In addition to beautiful rich reds, Spinel can also be found in shades of orange, beautiful pastel pink and purple. Of particular interest is a vivid, hot pink color with a tinge of orange that is mined in Burma. This is one of the most spectacular gemstone colors in the world and is truly unlike any other gem. Spinel also comes in beautiful blues, though these are extremely rare.
Believed to protect the owner from harm, to reconcile differences and to soothe away sadness, the Spinels true appeal is its range of rich, brilliant colors and affordability.
Upon hearing the word “Sapphire,” many immediately envision a stunning violet-blue gemstone. “Sapphire” is Greek for blue, after all. Since ancient times, the Blue Sapphire has represented a promise of honesty, loyalty, purity and trust. To keep with this tradition, Sapphires are one of the most popular engagement gemstones today.
Sapphire is found in many parts of the world, but the most prized Sapphires are from Myanmar, Kashmir and Sri Lanka. Sapphires with a highly saturated violet-blue color and a velvety or sleepy transparency are more rare. The purer the blue of the Sapphire, the greater the price. However, many people find that darker hues can be just as appealing.
Sapphires are not only blue. They also come in pink, yellow, orange, peach and violet colors. The most sought-after color of fancy Sapphire is the rare and beautiful Padparadscha — a pink-orange corundum with a distinctive salmon color reminiscent of a tropical sunset. These ultra-rare, ultra-expensive stones are among the most coveted gems in the world.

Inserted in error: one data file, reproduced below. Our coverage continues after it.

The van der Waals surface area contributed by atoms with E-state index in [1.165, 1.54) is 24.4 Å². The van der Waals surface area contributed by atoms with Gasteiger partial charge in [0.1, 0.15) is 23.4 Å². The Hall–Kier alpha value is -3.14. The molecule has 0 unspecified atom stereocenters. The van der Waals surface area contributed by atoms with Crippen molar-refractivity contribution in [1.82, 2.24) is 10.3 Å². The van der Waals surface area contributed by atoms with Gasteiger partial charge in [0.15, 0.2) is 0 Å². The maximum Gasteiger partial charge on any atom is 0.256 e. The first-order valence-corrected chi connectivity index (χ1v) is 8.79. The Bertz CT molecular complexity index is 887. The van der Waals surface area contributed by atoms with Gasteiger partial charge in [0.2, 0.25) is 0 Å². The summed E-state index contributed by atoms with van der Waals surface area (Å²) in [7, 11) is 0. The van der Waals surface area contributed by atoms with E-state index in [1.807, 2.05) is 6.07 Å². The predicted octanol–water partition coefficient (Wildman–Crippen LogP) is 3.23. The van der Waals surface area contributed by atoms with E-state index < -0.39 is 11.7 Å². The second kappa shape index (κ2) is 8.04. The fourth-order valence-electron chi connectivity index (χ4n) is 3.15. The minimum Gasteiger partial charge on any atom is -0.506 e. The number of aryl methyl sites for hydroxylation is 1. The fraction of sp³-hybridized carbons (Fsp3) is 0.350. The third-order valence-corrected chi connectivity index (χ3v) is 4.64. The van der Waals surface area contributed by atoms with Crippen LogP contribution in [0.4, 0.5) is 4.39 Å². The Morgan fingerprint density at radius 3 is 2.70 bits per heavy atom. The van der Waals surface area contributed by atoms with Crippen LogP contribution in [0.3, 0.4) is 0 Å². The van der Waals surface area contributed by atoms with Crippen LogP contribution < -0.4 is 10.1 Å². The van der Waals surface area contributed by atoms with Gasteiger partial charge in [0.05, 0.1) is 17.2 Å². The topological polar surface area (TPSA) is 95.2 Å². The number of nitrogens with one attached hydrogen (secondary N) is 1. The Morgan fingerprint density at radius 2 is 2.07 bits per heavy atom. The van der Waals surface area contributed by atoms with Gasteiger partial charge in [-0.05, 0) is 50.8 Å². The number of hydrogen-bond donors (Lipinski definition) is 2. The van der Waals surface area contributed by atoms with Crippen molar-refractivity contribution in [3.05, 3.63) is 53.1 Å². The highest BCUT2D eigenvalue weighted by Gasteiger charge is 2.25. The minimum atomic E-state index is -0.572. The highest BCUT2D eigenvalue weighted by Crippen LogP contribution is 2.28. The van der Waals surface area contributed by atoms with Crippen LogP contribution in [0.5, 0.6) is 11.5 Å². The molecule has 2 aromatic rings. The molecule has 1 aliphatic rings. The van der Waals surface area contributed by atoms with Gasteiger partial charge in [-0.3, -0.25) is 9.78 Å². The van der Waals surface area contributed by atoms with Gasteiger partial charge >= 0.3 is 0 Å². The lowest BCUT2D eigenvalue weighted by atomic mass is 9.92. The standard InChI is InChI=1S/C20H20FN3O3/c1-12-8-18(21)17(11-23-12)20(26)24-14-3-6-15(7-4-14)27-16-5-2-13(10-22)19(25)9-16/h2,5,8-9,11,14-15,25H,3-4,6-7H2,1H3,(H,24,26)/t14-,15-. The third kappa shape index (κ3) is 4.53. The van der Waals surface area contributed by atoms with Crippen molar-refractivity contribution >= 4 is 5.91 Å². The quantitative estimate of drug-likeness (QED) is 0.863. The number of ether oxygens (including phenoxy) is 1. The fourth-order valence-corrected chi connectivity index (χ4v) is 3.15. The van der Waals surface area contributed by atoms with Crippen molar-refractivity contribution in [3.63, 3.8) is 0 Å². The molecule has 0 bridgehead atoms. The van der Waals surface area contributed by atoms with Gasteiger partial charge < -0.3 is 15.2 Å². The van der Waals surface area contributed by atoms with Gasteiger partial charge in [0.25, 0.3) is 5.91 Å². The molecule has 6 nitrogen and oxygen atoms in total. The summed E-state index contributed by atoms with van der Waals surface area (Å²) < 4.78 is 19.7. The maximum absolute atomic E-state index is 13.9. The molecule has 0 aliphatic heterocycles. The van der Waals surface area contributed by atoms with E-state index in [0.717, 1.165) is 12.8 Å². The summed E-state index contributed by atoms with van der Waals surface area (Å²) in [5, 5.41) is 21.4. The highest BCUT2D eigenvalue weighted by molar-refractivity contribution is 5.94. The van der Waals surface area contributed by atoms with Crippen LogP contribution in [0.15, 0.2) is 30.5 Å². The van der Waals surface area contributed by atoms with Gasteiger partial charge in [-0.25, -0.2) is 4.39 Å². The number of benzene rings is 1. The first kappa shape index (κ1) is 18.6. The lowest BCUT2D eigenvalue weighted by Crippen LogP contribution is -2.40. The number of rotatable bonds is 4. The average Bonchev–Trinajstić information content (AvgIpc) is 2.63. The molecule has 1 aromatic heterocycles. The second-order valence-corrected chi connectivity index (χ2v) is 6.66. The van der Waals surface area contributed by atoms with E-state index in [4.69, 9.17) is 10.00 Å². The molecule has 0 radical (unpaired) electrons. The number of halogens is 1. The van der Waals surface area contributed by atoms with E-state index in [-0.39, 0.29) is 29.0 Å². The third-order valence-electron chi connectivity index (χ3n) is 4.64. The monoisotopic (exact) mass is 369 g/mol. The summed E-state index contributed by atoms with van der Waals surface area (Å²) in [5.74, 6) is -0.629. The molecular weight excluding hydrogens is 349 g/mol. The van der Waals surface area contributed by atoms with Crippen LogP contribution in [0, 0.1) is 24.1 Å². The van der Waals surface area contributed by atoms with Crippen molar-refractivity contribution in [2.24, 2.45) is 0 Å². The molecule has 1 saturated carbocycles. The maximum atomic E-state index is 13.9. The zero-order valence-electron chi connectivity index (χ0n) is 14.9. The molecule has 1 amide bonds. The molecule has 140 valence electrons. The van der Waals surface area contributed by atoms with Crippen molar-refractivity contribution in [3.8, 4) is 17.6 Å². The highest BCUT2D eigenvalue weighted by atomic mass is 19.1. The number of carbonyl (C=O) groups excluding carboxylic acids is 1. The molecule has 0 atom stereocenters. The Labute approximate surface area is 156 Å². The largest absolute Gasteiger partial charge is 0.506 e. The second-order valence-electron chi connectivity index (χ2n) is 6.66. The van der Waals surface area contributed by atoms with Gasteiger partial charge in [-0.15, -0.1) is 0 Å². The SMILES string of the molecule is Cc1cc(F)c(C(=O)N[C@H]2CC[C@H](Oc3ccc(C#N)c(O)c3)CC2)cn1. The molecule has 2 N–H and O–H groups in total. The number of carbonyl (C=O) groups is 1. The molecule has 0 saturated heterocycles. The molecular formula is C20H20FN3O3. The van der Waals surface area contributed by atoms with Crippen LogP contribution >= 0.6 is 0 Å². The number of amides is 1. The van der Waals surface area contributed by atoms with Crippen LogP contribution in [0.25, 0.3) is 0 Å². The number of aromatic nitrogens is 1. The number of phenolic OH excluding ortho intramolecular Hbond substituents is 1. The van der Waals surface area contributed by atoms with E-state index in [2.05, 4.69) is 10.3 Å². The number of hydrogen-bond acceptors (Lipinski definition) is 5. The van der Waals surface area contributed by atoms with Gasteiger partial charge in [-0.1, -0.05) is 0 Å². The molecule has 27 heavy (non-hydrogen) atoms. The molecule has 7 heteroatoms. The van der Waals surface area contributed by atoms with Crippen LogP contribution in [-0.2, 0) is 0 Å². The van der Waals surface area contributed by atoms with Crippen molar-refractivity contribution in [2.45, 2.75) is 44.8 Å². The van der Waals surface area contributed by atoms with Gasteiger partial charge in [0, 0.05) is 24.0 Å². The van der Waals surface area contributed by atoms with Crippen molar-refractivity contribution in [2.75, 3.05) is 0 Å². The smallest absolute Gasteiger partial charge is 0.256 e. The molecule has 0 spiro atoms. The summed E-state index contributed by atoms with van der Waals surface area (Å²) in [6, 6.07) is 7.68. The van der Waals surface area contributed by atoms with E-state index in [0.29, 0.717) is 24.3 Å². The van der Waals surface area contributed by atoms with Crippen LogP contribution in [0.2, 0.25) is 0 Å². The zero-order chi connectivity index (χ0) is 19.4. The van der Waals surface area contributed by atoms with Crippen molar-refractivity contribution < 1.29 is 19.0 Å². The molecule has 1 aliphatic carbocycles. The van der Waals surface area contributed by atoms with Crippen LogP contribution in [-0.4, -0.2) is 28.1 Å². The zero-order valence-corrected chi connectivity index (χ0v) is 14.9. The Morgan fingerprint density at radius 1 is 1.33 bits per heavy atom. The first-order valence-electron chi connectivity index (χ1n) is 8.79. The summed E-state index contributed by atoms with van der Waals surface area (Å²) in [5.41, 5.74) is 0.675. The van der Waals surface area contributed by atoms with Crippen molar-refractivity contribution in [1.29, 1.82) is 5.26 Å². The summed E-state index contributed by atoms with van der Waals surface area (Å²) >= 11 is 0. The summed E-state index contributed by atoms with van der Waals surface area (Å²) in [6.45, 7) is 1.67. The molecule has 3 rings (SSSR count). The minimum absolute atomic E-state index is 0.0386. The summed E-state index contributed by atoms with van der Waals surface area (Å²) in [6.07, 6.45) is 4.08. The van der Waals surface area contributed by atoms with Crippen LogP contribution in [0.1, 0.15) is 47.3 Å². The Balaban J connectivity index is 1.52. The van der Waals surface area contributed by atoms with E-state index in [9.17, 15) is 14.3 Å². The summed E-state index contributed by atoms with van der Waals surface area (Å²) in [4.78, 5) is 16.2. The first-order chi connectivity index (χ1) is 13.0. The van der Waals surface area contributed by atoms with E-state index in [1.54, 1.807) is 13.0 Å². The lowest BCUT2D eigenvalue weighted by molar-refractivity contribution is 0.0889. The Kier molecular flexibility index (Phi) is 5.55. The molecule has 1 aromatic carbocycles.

In ancient times, the Opal was known as the queen of gems because it encompassed the colors of all other gems. Each Opal is truly one-of-a-kind, as unique as our fingerprints. Some prefer the calming flashes of blues and greens; others love the bright reds and yellows. As you turn and move the Opal, the color plays and shifts, giving you a gem that can be worn with a plethora of ensembles.
Australia’s Lightning Ridge is known for its rare and stunning black Opals. The ideal Opal is one that displays broad patterns covering the surface in all colors of the rainbow. Be sure to choose the Opal that showcases your color preference and pattern.
Available in a spectrum of colors and color combinations, Tourmaline lives up to its name, which means “mixed stone.” With a rainbow of colors, Tourmaline can easily enhance any jewelry collection. Cranberry red, hot magenta, bubblegum pink, peach and orange, canary yellow, mint, grass and forest green, ocean blue, violet… Tourmaline is all of these and more.
Tourmaline is also known for its ability to display several colors in one gemstone. These bi-color or tri-color gems are formed in many combinations and are highly prized. One multi-color variety is known as Watermelon Tourmaline and features green, pink and white color bands. To resemble its namesake, the gemstone is cut into thin slices with a pink center, white ring and green edge.